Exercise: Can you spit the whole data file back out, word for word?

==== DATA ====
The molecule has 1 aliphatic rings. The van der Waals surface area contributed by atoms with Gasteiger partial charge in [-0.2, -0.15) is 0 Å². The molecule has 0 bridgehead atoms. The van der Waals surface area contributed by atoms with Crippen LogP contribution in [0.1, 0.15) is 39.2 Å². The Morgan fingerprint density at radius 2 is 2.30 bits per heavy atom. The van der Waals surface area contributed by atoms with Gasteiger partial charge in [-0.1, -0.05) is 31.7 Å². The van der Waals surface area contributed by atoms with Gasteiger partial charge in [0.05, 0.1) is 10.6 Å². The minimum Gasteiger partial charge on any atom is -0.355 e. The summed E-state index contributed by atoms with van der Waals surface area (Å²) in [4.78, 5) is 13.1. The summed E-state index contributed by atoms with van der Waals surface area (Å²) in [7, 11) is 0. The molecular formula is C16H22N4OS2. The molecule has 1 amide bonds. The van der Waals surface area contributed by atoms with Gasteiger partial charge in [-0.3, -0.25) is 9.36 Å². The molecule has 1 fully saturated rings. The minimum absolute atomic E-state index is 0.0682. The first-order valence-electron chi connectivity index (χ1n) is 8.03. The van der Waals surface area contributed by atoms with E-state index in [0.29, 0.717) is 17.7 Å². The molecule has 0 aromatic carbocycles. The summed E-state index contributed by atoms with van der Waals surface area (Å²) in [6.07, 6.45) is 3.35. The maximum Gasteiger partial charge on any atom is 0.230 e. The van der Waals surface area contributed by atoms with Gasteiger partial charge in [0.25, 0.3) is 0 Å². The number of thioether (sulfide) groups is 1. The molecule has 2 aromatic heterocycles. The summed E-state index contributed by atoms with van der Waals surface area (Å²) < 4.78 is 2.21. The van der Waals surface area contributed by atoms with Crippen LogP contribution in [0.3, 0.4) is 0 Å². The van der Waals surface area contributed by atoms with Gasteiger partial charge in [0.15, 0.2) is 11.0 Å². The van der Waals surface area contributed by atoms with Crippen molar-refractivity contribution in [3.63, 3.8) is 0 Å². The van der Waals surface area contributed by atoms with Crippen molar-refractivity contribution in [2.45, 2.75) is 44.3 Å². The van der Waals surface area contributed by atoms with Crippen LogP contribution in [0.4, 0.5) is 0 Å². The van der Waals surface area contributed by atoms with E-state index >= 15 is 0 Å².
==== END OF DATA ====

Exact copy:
The molecule has 1 aliphatic rings. The van der Waals surface area contributed by atoms with Gasteiger partial charge in [-0.2, -0.15) is 0 Å². The molecule has 0 bridgehead atoms. The van der Waals surface area contributed by atoms with Crippen LogP contribution in [0.1, 0.15) is 39.2 Å². The Morgan fingerprint density at radius 2 is 2.30 bits per heavy atom. The van der Waals surface area contributed by atoms with Gasteiger partial charge in [-0.1, -0.05) is 31.7 Å². The van der Waals surface area contributed by atoms with Gasteiger partial charge in [0.05, 0.1) is 10.6 Å². The minimum Gasteiger partial charge on any atom is -0.355 e. The summed E-state index contributed by atoms with van der Waals surface area (Å²) in [4.78, 5) is 13.1. The summed E-state index contributed by atoms with van der Waals surface area (Å²) in [7, 11) is 0. The molecular formula is C16H22N4OS2. The molecule has 1 amide bonds. The van der Waals surface area contributed by atoms with Gasteiger partial charge in [-0.3, -0.25) is 9.36 Å². The molecule has 1 fully saturated rings. The minimum absolute atomic E-state index is 0.0682. The first-order valence-electron chi connectivity index (χ1n) is 8.03. The van der Waals surface area contributed by atoms with E-state index in [0.29, 0.717) is 17.7 Å². The molecule has 0 aromatic carbocycles. The summed E-state index contributed by atoms with van der Waals surface area (Å²) in [6.07, 6.45) is 3.35. The maximum Gasteiger partial charge on any atom is 0.230 e. The van der Waals surface area contributed by atoms with Gasteiger partial charge in [0.25, 0.3) is 0 Å². The number of thioether (sulfide) groups is 1. The molecule has 2 aromatic heterocycles. The summed E-state index contributed by atoms with van der Waals surface area (Å²) < 4.78 is 2.21. The van der Waals surface area contributed by atoms with Crippen LogP contribution in [0.3, 0.4) is 0 Å². The van der Waals surface area contributed by atoms with Gasteiger partial charge in [0.15, 0.2) is 11.0 Å². The van der Waals surface area contributed by atoms with Crippen molar-refractivity contribution in [3.63, 3.8) is 0 Å². The van der Waals surface area contributed by atoms with Crippen molar-refractivity contribution in [2.45, 2.75) is 44.3 Å². The van der Waals surface area contributed by atoms with Crippen LogP contribution in [0.4, 0.5) is 0 Å². The van der Waals surface area contributed by atoms with E-state index >= 15 is 0 Å².